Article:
Broilers Lesson Learned #3

Consider the local weather/climate conditions in relation to the stages of growth of the broiler chickens.

This is really a past lesson learned that I’m quite pleased to say I conquered this year, as I think it went better than it has done in some time.  Maybe I had a little luck, but let’s go with learned lessons.

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old picture, but it looks much the same every year. This is from 2012.

I have finally learned to work with the seasonal temperatures instead of against them.  Instead of trying to brood chicks in the early spring, when I have to keep the heat lamps going for a couple of weeks, and delay putting birds out on pasture because it’s just too darned wet, I now brood them when it’s super hot out – I can turn the heat lamps off for chunks of time in the middle of the day and help the birds acclimate comfortably to living without that red glow.  When I do that, the ground is automatically drier, the hay has been taken off weeks before so that there is new grass growth, and the birds can go out on pasture when we’re still not getting much rain.  They are going out on pasture younger, so are quite happy in the heat still, and by the time they’re a few weeks older and liable to suffer from heat stress, we’re getting cooler nights, and they day temperature comes down a notch or two.

Believe me, this took a lot of hard lessons before I got it figured out.  We lost more than 50 birds one May due to a surprise cold snap – we had a sub 0 C night, and I had eased up on the temperature in the brooder as I started acclimating the birds in readiness for going to pasture later the next week.  Half the batch got chilled, developed pneumonia and died – a needless waste of life, and a costly way to learn.  Another time, we had such a wet spring, the hay couldn’t be cut – I had birds in the brooder that didn’t make it onto pasture until 8 days before processing – and my brooder was most definitely not big enough to hold them properly when they were mature sizes.  I’ve had years where brooding went fine, getting out on pasture went fine, but then as the birds got close to butchering weight, they started to keel over from heart attacks due to heat stress.

Recognizing that only raising birds at the end of the summer season limits production, there is possibly more lesson learning to be done here though.  There is also the factor that twice now, I’ve had difficulties with processing so late in the season, because the processor is switching over to turkeys – Canadian Thanksgiving is the second weekend in October, and they do turkeys for about 10 days before that, plus time to recalibrate the equipment.  I’m debating doing a small batch in June/July, and then doing my main batch as usual.  Or maybe doing 2 batches Aug/Sep, but staggered so that they don’t overlap on the field (I only have two shelters and I don’t want to be moving 4 at once every morning anyway).  That would require a degree of planning that I’m clearly not currently practicing, so we’ll see how we go next year on that front.

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Broilers-Lessons Learned #2

Follow The Recipe

Anyone who follows this blog probably has an inkling of my die-hard devotion to Joel Salatin’s farming methods, as demonstrated on Polyface Farms.  I have almost all of his books, well thumbed, and read repeatedly.  I’ve been to two workshops when he has been up in my corner of Canada.   I didn’t realize it in the beginning, but I’ve come to understand that farming is a lot like cooking.

When you are trying some new kind of technique or a food you’ve never cooked before, you probably should follow instructions or a recipe pretty closely.  Once you understand how the ingredients work together, or why the order of things is the way it is in the recipe, then you can start tweaking or adapting for your own tastes, ingredients, etc.  Farming can be like that.  I knew nothing about broilers when I began raising them.  We had been keeping a laying flock for a couple of years, but the guy who used to cut our hay way back then warned us that broilers were a different thing.  I did some reading, bought Salatin’s Pastured Poultry Profits, and we launched.  Fortunately, we took Salatin’s advice and kept to low numbers – 25 that first year, and 40 the next.  We had a ton of learning to get through in those early years.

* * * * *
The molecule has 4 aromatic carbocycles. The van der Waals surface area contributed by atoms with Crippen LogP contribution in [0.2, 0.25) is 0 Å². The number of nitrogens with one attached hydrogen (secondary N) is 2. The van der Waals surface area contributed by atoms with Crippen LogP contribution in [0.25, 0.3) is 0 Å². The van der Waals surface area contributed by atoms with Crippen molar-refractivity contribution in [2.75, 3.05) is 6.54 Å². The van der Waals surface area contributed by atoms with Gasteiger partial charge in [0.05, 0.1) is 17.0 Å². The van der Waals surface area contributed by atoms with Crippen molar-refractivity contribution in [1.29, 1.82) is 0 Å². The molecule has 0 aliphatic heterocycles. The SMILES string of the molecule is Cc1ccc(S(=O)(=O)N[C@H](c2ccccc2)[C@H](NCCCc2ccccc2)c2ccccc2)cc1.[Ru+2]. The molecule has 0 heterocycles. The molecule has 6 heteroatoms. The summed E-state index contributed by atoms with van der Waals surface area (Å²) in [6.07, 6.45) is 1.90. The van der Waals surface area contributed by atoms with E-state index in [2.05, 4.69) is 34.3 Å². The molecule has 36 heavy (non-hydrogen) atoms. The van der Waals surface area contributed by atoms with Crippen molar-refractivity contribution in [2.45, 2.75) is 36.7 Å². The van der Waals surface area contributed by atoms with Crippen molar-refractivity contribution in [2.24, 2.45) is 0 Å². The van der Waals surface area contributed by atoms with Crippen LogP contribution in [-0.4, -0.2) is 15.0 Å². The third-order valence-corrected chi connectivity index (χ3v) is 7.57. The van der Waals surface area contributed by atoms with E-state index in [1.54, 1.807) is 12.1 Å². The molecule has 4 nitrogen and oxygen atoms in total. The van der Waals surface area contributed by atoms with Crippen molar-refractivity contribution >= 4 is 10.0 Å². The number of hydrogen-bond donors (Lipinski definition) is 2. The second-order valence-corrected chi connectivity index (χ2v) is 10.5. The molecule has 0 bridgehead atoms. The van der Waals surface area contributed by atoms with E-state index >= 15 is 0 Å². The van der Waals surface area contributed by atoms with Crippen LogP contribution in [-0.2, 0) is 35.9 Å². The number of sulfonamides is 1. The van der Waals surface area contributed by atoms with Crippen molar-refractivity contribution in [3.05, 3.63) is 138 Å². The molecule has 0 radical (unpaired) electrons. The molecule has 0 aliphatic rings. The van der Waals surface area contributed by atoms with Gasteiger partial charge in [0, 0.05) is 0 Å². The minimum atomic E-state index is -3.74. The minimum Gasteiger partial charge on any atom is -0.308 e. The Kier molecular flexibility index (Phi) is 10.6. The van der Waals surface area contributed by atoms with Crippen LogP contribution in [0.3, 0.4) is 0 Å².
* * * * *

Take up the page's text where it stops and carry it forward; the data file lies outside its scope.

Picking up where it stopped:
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Joel Salatin & Michael Ableman Foxglove Farm 2012

We made the mistake back then of not following the recipe very closely.  We skipped over the parts in the book about building the pasture pens – like almost everyone out there raising broilers, I initially believed the pens would be too heavy and cumbersome, they looked like they wouldn’t hold a lot of birds, and we didn’t think we had the skills to build one anyway.  Instead, we put together a pasture pen out of pallets and a lot of chicken wire.  It was 8 x 10 ft, smaller than a Salatin pen, and 4 ft high, thanks to the pallet dimensions.  We had to keep a stool near the pen so we could climb in and out to do the feed and water.  It weighed a lot more than the roughly 200 lbs that a Salatin pen weighs.  It took four people to move it, so needless to say, it didn’t move daily like the method calls for.  Obviously, we didn’t think the method was too wonderful, given the poopiness of the bird’s living conditions.  We nearly packed it in, but there was no denying the difference in the grass where the pen had been – the fertility the birds were adding to the soil of that old hay field was almost magical.

With a lot of thumb bruising and sailor language, we eventually built a Salatin pen, following the very basic guidelines in Pastured Poultry Profits and the hand drawn schematic provided on a blog called A Daring Adventure.  We did pretty well, and it was amazing how spacious it looked compared to our 8 x 1o white elephant.  We realized almost immediately that we had improved on our previous pen, but still had a distance to go, as we had skipped a few important details in the design.

It took us another four years to finish getting the pens right. We got Hay Guy to build the dolly right after the first season when we tried to make do with an awful little moving dolly.  We put a loop handle on the closed end of the pen that winter too.  And built a new pen the next summer, so we had two.  The third summer, I finally got around to putting loop handles on the open ends of both pens, and the result was a pretty efficient pasturing system this past (fourth) summer.

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September 2013